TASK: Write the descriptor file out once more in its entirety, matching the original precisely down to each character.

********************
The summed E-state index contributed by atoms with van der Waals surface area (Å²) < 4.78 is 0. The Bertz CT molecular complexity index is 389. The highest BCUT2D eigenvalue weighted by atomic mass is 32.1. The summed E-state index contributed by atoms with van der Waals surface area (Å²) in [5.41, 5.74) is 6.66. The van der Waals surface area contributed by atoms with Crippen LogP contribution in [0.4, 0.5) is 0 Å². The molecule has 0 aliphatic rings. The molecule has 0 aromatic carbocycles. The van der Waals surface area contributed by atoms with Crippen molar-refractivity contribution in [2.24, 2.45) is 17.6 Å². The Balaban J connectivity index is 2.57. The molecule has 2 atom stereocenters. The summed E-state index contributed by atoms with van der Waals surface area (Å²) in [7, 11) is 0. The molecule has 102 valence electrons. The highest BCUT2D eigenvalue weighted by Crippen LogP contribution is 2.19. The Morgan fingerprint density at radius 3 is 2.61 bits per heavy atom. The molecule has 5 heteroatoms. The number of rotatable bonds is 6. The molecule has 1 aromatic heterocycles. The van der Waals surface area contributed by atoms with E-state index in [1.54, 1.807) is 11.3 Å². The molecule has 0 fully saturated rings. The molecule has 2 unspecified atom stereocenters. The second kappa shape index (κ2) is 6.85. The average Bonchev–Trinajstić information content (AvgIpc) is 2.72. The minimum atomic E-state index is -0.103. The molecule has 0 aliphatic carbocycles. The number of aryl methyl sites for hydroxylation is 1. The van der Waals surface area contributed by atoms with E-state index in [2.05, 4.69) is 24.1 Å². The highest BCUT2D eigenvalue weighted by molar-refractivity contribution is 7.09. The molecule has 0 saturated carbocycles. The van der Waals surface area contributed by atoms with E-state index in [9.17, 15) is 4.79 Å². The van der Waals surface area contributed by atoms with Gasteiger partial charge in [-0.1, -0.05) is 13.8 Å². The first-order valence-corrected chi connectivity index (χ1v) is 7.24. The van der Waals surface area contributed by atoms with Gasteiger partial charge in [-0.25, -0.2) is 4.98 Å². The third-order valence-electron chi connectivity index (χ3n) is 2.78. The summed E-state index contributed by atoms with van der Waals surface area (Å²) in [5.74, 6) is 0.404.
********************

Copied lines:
The summed E-state index contributed by atoms with van der Waals surface area (Å²) < 4.78 is 0. The Bertz CT molecular complexity index is 389. The highest BCUT2D eigenvalue weighted by atomic mass is 32.1. The summed E-state index contributed by atoms with van der Waals surface area (Å²) in [5.41, 5.74) is 6.66. The van der Waals surface area contributed by atoms with Crippen LogP contribution in [0.4, 0.5) is 0 Å². The molecule has 0 aliphatic rings. The molecule has 0 aromatic carbocycles. The van der Waals surface area contributed by atoms with Crippen molar-refractivity contribution in [2.24, 2.45) is 17.6 Å². The Balaban J connectivity index is 2.57. The molecule has 2 atom stereocenters. The summed E-state index contributed by atoms with van der Waals surface area (Å²) in [7, 11) is 0. The molecule has 102 valence electrons. The highest BCUT2D eigenvalue weighted by Crippen LogP contribution is 2.19. The Morgan fingerprint density at radius 3 is 2.61 bits per heavy atom. The molecule has 5 heteroatoms. The number of rotatable bonds is 6. The molecule has 1 aromatic heterocycles. The van der Waals surface area contributed by atoms with E-state index in [1.54, 1.807) is 11.3 Å². The molecule has 0 fully saturated rings. The molecule has 2 unspecified atom stereocenters. The second kappa shape index (κ2) is 6.85. The average Bonchev–Trinajstić information content (AvgIpc) is 2.72. The minimum atomic E-state index is -0.103. The molecule has 0 aliphatic carbocycles. The number of aryl methyl sites for hydroxylation is 1. The van der Waals surface area contributed by atoms with E-state index in [2.05, 4.69) is 24.1 Å². The highest BCUT2D eigenvalue weighted by molar-refractivity contribution is 7.09. The molecule has 0 saturated carbocycles. The van der Waals surface area contributed by atoms with E-state index in [9.17, 15) is 4.79 Å². The van der Waals surface area contributed by atoms with Gasteiger partial charge in [-0.1, -0.05) is 13.8 Å². The first-order valence-corrected chi connectivity index (χ1v) is 7.24. The van der Waals surface area contributed by atoms with Gasteiger partial charge in [-0.25, -0.2) is 4.98 Å². The third-order valence-electron chi connectivity index (χ3n) is 2.78. The summed E-state index contributed by atoms with van der Waals surface area (Å²) in [5.74, 6) is 0.404.